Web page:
The real estate term "live-work" carries cachet these days as a two- or more story house with the residential space over a storefront. Such properties have been around for generations but are rebounding in popularity -- one in downtown Charleston can claim the arrangement for more than a century.

Melissa Gray and her husband Michael Reinier bought 74 Reid St. in the late 2000s and refashioned the wood frame house into a lush living area on the second floor and an art studio on the ground level. The building sits near the corner of Meeting Street and a block from King Street.

"It was built in 1840," Gray says. "This was an old grist mill" -- in which rotating stone wheels would cut grain to make into bread -- at least since 1882, she notes, having uncovered information from historical records.

"When we bought it, it was a falling down duplex," she says. "We've been here 10 years; We've seen a lot of things."

Today, they are marketing the two-story building as an upgraded locale for a ground floor business and a ritzy residence on the second level overlooking a rear courtyard. The owners zoned 74 Reid St. for residential and commercial uses. To revitalize the property, the couple devoted "about three years of blood, sweat and tears," she says. The property is on the market for $1.25 million.

"It's more of a blend of old and new," says Heath Verner of The Cassina Group, who with fellow Cassina broker Chip Eiserhardt are listing the two-story house. The property went on the market less than two months ago, and a second showing was planned for last week, Verner says. "It takes a special buyer," he says.

Inside, the 2,800-square-foot house almost evenly split between floors includes a large granite counter and stainless steel appliances in the kitchen. The house offers elements of energy efficiency, notably spray insulation in the attic.

Among the attractive features of 74 Reid Street is it doesn't require flood insurance and avoided problems even in major storms such as Hurricane Matthew in 2016 and Irma this year. "We are at the highest point of the peninsula," Gray says. The house also boasts two-car driveway, a perk in downtown Charleston with its shortage of off-street parking.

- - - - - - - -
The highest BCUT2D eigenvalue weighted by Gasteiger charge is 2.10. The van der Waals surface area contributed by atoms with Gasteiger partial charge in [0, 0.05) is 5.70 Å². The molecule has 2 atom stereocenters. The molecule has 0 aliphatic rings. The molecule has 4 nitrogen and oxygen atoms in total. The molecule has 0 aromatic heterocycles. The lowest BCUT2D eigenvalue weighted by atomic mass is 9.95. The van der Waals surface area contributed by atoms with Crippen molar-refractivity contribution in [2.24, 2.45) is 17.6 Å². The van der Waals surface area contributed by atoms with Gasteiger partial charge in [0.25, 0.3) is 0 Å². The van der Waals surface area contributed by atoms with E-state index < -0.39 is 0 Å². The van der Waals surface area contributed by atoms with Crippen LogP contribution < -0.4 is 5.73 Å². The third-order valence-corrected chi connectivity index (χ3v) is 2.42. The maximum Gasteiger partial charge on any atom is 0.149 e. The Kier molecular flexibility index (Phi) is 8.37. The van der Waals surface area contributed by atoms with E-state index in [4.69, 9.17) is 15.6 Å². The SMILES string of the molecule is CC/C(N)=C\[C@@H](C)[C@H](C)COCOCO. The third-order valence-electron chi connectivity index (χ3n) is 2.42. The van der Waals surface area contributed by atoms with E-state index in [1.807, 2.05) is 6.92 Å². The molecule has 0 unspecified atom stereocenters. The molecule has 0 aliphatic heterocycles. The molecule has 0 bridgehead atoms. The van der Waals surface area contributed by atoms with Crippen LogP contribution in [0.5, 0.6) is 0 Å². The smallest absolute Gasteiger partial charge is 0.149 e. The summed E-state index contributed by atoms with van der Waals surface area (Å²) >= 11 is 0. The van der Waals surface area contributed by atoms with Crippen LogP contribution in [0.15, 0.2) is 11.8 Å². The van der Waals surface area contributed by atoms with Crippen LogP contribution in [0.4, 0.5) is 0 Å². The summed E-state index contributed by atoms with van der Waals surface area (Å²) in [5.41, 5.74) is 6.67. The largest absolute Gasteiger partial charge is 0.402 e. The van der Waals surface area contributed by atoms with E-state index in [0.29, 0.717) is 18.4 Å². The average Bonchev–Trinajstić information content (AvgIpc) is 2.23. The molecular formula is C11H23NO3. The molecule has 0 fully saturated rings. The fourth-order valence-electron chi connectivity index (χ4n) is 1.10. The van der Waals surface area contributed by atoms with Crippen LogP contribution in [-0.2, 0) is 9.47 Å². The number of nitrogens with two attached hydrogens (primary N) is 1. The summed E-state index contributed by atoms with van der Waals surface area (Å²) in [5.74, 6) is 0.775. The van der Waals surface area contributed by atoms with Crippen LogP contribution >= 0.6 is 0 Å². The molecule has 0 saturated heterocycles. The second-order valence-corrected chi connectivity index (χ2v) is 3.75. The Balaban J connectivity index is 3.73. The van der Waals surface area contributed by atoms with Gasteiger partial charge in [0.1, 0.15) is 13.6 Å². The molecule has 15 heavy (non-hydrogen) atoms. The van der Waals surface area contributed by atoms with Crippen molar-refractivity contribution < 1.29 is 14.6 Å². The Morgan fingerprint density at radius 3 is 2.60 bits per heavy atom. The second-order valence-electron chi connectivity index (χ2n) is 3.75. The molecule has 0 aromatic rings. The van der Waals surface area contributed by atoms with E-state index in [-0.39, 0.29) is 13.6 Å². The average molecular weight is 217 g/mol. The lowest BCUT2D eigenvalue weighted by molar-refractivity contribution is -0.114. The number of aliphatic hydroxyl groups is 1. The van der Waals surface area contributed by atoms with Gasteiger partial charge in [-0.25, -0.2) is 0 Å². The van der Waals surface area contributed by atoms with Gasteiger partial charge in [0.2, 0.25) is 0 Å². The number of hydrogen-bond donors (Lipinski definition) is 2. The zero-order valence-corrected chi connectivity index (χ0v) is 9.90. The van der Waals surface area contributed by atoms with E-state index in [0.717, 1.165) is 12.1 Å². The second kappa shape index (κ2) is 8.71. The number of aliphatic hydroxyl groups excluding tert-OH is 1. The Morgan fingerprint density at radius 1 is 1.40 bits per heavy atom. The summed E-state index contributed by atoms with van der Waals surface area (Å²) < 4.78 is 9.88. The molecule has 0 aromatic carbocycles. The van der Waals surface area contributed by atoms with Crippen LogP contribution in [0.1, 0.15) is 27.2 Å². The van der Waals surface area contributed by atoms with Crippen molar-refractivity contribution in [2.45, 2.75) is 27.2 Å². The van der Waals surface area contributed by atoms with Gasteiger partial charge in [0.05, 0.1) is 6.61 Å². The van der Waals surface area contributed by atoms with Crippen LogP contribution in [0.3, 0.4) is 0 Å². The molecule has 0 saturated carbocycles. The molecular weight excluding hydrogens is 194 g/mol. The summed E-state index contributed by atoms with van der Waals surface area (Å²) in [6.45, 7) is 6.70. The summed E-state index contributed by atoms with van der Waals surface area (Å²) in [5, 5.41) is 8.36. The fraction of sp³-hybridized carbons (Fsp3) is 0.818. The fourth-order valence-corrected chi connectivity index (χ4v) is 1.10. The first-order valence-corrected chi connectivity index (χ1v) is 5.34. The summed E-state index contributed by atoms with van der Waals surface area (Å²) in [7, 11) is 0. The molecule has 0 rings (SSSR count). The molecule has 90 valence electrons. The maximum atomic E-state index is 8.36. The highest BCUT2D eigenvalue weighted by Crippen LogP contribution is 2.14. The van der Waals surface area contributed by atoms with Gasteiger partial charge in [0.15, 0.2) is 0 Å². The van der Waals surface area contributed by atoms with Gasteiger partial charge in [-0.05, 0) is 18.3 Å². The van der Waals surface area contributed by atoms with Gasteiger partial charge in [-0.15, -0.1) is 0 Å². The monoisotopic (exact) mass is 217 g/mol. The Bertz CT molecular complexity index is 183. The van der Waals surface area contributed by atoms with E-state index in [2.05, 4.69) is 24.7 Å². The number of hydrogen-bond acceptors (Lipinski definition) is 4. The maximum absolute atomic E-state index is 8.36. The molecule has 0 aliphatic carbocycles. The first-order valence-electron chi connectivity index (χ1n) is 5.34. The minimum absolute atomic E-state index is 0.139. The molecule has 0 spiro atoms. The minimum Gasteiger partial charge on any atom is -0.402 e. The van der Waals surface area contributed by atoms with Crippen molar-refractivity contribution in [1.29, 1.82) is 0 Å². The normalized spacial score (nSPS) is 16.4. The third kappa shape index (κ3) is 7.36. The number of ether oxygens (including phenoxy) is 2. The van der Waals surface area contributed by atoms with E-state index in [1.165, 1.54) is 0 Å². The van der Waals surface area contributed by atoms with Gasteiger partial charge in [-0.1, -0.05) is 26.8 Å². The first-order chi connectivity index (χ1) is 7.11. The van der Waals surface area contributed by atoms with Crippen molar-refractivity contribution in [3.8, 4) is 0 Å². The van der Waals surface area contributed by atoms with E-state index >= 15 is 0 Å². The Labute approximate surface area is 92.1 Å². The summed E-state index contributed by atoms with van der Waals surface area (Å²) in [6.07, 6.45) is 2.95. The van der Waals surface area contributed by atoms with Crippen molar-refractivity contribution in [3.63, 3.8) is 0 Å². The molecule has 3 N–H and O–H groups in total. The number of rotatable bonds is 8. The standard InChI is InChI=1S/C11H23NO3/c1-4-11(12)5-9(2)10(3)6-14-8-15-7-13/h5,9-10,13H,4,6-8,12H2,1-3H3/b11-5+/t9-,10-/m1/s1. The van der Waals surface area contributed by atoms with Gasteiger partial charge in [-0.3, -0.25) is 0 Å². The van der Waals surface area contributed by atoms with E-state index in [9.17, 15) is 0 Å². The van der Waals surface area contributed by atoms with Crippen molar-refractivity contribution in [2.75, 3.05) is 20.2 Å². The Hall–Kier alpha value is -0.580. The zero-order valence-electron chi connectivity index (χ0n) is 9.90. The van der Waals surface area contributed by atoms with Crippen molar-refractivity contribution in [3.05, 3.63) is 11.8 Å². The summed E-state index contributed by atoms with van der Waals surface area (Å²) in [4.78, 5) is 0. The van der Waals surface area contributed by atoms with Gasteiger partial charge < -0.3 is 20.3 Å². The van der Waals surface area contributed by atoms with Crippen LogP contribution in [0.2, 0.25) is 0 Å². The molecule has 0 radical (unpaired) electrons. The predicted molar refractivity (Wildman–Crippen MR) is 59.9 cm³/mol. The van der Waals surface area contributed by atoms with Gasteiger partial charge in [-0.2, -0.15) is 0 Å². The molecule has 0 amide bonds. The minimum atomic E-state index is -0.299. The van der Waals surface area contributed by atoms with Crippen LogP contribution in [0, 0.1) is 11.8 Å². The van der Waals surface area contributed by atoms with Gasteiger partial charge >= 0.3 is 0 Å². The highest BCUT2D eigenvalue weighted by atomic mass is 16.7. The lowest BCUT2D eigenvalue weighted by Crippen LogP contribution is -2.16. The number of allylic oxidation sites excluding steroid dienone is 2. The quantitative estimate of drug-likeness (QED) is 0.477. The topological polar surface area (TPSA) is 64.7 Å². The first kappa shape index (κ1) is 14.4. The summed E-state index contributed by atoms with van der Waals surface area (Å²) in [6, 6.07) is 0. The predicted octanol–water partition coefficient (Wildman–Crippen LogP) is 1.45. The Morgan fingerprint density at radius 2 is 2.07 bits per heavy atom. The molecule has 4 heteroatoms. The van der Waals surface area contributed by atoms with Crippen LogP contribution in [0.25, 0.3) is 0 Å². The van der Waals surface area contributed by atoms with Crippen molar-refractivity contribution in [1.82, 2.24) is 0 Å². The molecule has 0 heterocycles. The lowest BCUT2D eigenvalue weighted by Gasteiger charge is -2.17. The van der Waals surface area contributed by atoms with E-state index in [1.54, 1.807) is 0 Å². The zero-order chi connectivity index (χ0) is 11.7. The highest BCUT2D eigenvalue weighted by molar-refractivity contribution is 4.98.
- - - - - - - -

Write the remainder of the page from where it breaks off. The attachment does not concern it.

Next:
Behind the house is a big courtyard. The open area is "all completely walled in," Gray says. French doors lead from the first-floor business to the courtyard.

In the listing write-up about 74 Reid St., Verner calls the property a "one-of-a-kind live/work property in downtown Charleston, a unique opportunity to be part of the Upper King and Meeting Street Redevelopment."

Owners "meticulously rebuilt" the former mill from the ground floor up, combining historic charm and modern conveniences, he says.

According to Gray's research, 74 Reid St. dates back 177 years and was mentioned in the city directory in 1882 as "a grain and grist mill." Carsten Sahlmann, who bought the property in 1863, is said to have lived and worked in the "hay, grain and grist mill" in 1889. By 1908, adjacent addresses 74 and 76 Reid streets were listed as residences.

The first floor of 74 Reid today is zoned limited business, It is handicap accessible and has a half-bath that the handicapped can use. There are 9-foot ceilings, maple floors, conference room, two additional half baths and stainless steel sink. The main studio space boasts bright natural light. Storage and built-in closets make it "an ideal setup for many types of business," agent Molly Glover wrote.

Stairs lead to the residential area on the second floor, which touts a covered porch for occupants "to enjoy Charleston's beautiful weather," Glover says. The upstairs boasts a spacious two-bedroom, two-bath apartment with vaulted ceiling and exposed beams in the main living area. The rafters "allude to the home’s history, while nice touches such as a built-in media cabinet, stainless appliances and tile back splash modernize the kitchen and living space," she says.

In addition, the house sports two entrances and verandas, tongue and groove heart pine floors, butler's pantry and built-in storage as well as two standing-room attics. It features updated cable wiring, two security systems and a front door intercom.

"Every inch of this property has been designed with great care and attention to detail, a must see for anyone wishing to live/work in downtown Charleston," Verner notes.

An area off the kitchen showcases cabinets, built-in storage, a large sink and laundry area. Also off the eating zone are two bedrooms -- a master suite with a wooden ceiling, built-in bookshelf, walk-in closet and bath with a tiled tub and shower combo; and a guest room with bath and good-sized closet.

The owners took particular time with the wall finishes. They're comprised of smooth organic plastic with charcoal grey colorwash in the first-floor studio and with pale burnt sienna in the second-floor foyer and butler's pantry; multi-layer Venetian plaster in whites and creams in the second-floor living room; hand-painted and textured grass cloth in the guest bedroom; smooth organic plaster in the master bedroom; and with pale jade colorwash in the master bath.

While ready to move, most likely to find another home to restore, the couple are pleased with their handiwork. "We've enjoyed it," Reinier says.

For more information and photos, go to www.postandcourier.com/business/real_estate/jim-parker.

Reach Jim Parker at 843-937-5542 or jparker@postandcourier.com.

Agent Spotlight

Agents: Heath Verner, Chip Eiserhardt

Office: The Cassina Group

Phone: 843-628-0008 (office); 843-425-9047 (Verner - cell)

www.thecassinagroup.com